If you’re single, you can’t seem to get away from the couple who won’t stop cooing and talking about how great it is to be in a relationship and how relieved they are to be spared from the horrors of dating. And if you’re married, you can’t stop hearing from singles about how marriage is a hellish trap and their own commitment-free life is a blissful expression of their independence.
The study, which will be published in Psychological Science, is based on the theory of “cognitive dissonance,” a phenomenon first described in the 1950s. If you are deeply committed to a belief and have acted in ways that you think are irreversible as a result, it’s often easier to change your other beliefs and actions than it is to question the original idea.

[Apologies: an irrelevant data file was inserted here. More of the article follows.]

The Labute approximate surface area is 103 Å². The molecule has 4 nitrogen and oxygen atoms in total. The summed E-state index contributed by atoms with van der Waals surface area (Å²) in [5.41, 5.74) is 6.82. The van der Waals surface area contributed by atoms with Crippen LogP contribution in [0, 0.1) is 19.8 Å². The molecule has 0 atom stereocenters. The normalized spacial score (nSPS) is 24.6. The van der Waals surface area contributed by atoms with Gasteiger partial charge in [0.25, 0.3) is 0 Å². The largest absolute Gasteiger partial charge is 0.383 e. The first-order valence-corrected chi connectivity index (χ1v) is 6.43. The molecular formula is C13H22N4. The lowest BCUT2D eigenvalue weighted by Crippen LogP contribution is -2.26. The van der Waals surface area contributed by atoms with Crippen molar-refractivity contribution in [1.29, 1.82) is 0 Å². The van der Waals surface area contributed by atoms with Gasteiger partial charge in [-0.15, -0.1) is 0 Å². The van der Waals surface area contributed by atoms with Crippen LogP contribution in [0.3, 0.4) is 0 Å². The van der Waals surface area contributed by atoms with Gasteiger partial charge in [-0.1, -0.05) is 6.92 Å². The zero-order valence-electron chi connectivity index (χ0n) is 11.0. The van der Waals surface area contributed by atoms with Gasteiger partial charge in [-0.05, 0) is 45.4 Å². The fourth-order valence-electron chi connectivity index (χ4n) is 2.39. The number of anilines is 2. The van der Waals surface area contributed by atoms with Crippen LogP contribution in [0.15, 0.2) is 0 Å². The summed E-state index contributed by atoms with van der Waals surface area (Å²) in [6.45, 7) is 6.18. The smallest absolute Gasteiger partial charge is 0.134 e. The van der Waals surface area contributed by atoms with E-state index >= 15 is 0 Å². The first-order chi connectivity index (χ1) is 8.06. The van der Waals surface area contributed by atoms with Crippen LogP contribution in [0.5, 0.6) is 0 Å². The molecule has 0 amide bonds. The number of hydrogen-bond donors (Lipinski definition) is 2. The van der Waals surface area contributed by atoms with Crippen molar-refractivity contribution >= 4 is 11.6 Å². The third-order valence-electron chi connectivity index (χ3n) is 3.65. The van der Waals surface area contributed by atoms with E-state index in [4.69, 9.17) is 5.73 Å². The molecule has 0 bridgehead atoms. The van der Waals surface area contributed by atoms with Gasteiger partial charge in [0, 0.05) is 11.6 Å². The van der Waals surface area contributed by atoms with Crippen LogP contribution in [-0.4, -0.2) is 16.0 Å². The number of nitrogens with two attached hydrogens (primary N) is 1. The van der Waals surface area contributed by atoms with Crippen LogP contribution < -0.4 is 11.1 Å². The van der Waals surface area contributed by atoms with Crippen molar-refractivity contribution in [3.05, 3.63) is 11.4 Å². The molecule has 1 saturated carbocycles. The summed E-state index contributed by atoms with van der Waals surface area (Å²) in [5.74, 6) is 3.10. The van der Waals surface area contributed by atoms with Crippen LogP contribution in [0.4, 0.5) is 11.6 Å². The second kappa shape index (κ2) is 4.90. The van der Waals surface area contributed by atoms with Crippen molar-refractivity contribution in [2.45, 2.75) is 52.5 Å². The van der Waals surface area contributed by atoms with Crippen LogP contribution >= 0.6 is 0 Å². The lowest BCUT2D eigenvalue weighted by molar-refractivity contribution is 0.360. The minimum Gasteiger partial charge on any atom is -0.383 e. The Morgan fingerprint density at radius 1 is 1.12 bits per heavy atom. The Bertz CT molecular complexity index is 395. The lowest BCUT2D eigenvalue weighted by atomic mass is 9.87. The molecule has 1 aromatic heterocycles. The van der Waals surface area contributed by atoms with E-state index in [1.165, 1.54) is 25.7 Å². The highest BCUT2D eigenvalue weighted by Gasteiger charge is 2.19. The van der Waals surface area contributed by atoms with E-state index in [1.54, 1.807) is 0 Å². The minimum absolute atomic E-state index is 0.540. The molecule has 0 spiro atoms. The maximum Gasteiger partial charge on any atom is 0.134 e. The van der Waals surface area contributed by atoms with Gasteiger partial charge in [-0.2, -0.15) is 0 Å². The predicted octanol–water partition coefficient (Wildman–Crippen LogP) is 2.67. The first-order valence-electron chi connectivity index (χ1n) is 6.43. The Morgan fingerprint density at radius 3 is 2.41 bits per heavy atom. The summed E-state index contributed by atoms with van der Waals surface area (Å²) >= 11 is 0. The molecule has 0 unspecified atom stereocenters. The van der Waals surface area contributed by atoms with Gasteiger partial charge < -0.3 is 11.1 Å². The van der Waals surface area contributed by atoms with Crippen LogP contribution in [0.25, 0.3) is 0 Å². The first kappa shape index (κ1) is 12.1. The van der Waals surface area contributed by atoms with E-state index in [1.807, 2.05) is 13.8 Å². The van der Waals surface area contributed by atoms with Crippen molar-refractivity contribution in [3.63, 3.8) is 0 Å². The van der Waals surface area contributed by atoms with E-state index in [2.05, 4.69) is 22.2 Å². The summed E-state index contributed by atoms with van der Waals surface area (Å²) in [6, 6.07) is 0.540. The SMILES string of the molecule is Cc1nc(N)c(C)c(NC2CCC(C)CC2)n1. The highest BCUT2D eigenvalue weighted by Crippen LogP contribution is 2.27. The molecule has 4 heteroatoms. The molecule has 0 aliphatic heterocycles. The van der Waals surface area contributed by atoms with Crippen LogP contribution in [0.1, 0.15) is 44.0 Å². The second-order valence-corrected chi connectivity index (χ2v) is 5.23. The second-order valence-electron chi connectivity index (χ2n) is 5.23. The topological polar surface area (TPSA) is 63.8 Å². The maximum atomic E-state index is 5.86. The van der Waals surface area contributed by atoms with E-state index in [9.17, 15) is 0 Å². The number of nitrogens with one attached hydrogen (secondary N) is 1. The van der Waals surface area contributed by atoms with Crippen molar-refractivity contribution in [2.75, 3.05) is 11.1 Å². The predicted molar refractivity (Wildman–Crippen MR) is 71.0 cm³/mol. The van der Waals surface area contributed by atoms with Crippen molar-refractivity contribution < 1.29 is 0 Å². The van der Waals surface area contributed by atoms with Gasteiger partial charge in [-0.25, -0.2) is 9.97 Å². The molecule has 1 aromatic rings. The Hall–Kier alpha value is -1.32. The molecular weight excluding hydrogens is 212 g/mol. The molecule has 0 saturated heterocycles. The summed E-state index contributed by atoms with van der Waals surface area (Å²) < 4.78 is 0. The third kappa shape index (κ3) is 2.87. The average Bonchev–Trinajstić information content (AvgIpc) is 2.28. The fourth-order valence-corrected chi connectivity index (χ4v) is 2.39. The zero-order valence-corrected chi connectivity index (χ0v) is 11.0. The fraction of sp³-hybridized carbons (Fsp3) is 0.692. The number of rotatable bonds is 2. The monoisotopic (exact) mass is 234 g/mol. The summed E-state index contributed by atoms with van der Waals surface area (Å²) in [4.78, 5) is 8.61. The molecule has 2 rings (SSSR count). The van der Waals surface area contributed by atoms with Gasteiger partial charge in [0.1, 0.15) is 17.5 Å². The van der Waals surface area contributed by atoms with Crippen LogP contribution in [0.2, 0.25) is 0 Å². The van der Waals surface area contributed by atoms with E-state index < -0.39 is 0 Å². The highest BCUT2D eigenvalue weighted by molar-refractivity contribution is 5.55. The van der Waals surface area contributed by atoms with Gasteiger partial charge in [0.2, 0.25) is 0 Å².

“Cognitive dissonance happens when we’ve made a choice and we’re not 100% satisfied with it or it goes against something we believe,” says Kristin Laurin, assistant professor of organizational behavior at Stanford University, the lead author of the study, “We feel uncomfortable, so what we do is adapt our attitudes so now the choice fits better with the attitude.”
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